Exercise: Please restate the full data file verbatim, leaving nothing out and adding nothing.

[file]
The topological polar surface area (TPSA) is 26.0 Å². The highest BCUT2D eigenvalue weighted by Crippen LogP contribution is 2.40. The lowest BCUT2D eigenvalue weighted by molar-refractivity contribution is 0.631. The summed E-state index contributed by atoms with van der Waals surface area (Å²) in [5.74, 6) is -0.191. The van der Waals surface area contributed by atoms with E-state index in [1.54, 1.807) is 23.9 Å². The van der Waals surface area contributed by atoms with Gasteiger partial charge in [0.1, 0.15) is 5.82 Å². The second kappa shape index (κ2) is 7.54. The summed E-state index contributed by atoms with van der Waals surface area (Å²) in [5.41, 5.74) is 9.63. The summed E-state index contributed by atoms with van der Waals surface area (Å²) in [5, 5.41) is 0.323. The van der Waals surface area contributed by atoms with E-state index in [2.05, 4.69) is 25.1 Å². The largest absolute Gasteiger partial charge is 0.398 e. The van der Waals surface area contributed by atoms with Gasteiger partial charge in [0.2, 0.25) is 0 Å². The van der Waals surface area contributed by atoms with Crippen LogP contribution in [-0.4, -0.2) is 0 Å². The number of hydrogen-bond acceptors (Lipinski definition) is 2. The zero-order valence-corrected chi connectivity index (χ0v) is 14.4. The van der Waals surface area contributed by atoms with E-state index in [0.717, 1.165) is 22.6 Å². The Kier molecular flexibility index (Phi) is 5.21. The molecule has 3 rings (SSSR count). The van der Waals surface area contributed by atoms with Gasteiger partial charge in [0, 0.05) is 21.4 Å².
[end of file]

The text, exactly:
The topological polar surface area (TPSA) is 26.0 Å². The highest BCUT2D eigenvalue weighted by Crippen LogP contribution is 2.40. The lowest BCUT2D eigenvalue weighted by molar-refractivity contribution is 0.631. The summed E-state index contributed by atoms with van der Waals surface area (Å²) in [5.74, 6) is -0.191. The van der Waals surface area contributed by atoms with E-state index in [1.54, 1.807) is 23.9 Å². The van der Waals surface area contributed by atoms with Gasteiger partial charge in [0.1, 0.15) is 5.82 Å². The second kappa shape index (κ2) is 7.54. The summed E-state index contributed by atoms with van der Waals surface area (Å²) in [5.41, 5.74) is 9.63. The summed E-state index contributed by atoms with van der Waals surface area (Å²) in [5, 5.41) is 0.323. The van der Waals surface area contributed by atoms with E-state index in [2.05, 4.69) is 25.1 Å². The largest absolute Gasteiger partial charge is 0.398 e. The van der Waals surface area contributed by atoms with Gasteiger partial charge in [0.2, 0.25) is 0 Å². The van der Waals surface area contributed by atoms with Crippen LogP contribution in [-0.4, -0.2) is 0 Å². The number of hydrogen-bond acceptors (Lipinski definition) is 2. The zero-order valence-corrected chi connectivity index (χ0v) is 14.4. The van der Waals surface area contributed by atoms with E-state index in [0.717, 1.165) is 22.6 Å². The Kier molecular flexibility index (Phi) is 5.21. The molecule has 3 rings (SSSR count). The van der Waals surface area contributed by atoms with Gasteiger partial charge in [0, 0.05) is 21.4 Å².